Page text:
An old-timer in the game of lighting, but no-where near old-thinking, Flos has since day one always been committed to innovation and pushing boundaries to reinvent the idea of lighting.
Founded in 1962 in the town Merano, Italy, some of Flos' earliest designs are to this day still in production. It all started with the Castiglioni brothers and Scarpa duo designing the Taraxacum and Fantasma lamps, followed shortly after with many other amazing designs. In 1963 they relocated to Brescia, an industrial and forward thinking region of Italy, where they remain today. At the same time Sergio Gandini began managing the company with the vision that their endeavours and creative fantasy could co-exist, resulting in a long line of progressive lighting. Flos' values and progressive thinking have been a priority since the very beginning, which they've stayed true to throughout the years.
It really took off for Flos when they participated in the show "Italy: the New Domestic Landscape" at MoMa in 1972. Several of their items were featured in the show, most of them created by the Castiglioni brothers. From here on, Flos was recognized as an international avant-garde company and their popularity would only grow.
Flos works with an array of cutting edge master designers. They believe in giving the designers free rein to let their creative minds really get to work and to experiment and seek out new ideas. To Flos, no effort is ever wasted. All they ask of their partners and designers is that they strive for excellence.
One of them being Phillipe Starck. Also a pioneer within lighting and design, who contributed further more in putting Flos on the design map. In the mid 80's Giandini met the young Starck. He was intrigued by Starck's design, Arà, and accepted to manufacture it. Nothing like it had been done before, but Giandini saw potential in Starck's visions and decided to mass-produce another of his designs for a hotel in New York, using plastic, a non-controversial material for lighting fixtures at that time. It has since become an iconic table lamp and later got the name Miss Sissi.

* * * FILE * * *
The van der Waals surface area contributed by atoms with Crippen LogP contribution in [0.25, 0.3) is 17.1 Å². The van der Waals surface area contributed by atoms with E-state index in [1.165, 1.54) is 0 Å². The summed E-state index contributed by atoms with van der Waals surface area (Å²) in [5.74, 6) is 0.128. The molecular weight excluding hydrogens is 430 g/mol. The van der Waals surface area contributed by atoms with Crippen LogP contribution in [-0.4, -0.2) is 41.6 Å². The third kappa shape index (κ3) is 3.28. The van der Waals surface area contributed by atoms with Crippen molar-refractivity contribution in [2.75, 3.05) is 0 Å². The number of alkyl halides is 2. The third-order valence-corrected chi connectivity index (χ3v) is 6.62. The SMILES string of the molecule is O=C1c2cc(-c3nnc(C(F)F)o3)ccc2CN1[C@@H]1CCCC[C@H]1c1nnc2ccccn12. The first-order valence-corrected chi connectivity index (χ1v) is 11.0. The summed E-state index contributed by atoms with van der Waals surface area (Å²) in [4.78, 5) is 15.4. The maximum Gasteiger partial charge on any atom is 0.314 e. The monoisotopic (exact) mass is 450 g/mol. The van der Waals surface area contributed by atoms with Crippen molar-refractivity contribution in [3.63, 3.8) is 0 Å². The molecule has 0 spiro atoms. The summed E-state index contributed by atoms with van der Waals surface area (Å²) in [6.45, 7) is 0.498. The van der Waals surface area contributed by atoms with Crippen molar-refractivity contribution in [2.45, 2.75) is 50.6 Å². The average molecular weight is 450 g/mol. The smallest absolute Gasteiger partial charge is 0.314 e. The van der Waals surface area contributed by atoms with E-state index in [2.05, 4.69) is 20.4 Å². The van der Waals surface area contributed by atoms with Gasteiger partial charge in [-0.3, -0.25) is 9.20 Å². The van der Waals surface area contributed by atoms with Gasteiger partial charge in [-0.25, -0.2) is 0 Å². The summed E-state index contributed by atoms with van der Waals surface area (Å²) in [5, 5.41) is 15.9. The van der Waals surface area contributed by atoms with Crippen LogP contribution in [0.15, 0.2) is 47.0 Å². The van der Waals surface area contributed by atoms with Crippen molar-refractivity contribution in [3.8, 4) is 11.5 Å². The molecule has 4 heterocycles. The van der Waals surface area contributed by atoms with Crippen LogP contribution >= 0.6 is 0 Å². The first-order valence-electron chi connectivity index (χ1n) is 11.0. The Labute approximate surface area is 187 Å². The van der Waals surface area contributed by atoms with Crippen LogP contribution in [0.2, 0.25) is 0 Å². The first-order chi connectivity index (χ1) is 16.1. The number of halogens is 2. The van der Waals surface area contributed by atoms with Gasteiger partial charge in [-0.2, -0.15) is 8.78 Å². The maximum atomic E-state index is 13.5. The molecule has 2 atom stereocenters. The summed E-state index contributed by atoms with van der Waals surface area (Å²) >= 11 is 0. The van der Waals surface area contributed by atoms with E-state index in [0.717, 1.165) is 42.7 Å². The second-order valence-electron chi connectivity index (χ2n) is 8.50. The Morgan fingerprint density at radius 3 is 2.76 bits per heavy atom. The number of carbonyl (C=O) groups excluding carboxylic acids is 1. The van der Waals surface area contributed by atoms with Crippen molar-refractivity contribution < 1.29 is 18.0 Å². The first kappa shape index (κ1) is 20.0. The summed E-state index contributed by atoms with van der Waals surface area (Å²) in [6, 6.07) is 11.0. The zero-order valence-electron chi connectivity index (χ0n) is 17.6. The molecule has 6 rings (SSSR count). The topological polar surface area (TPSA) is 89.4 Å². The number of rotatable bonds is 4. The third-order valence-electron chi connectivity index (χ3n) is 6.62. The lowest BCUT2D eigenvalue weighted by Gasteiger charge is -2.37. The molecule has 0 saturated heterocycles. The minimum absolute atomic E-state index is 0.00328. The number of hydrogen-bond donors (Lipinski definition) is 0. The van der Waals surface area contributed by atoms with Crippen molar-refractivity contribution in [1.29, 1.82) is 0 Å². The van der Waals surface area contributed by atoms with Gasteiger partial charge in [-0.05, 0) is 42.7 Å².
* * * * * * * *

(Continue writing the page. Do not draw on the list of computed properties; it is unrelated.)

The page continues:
Sustainability is at the heart of everything Flos does. They work tirelessly on improving their products, making them more sustainable. Both in terms of material and lighting components used, as well as making them easy to disassemble once their life is up so they can be recycled. Flos is also committed to making their packaging completely sustainable, reducing their carbon footprint and improving the production process. The MayDay for instance was recently given an outdoor sibling. It is produced in a sustainable polypropylene recovered from industrial scrap and assembled entirely without glue so that each part can be recycled. This is an outdoor lamp designed to respect the outdoors. If you are interested in reading more about Flos' sustainability initiative you can do so here.
Flos produces design classics. Many of the items date back to the very beginning and remain in production today. Take the 265 designed by Paolo Rizzatto in 1973 as an example. It has been in production in black and white for years, but was just re-launched in what one would think is a "new colourway". This is however the original colour palette that Rizzatto imagined, where each colour clarifies the various functions of the lamp. It is now re-introduced in this original colourway with the name Chromatica added as an homage to Paolo Rizzatto's original design idea.
Have you ever wondered where the name Flos come from? Flos means flower in latin, and they have certainly blossomed during their 60 years in business!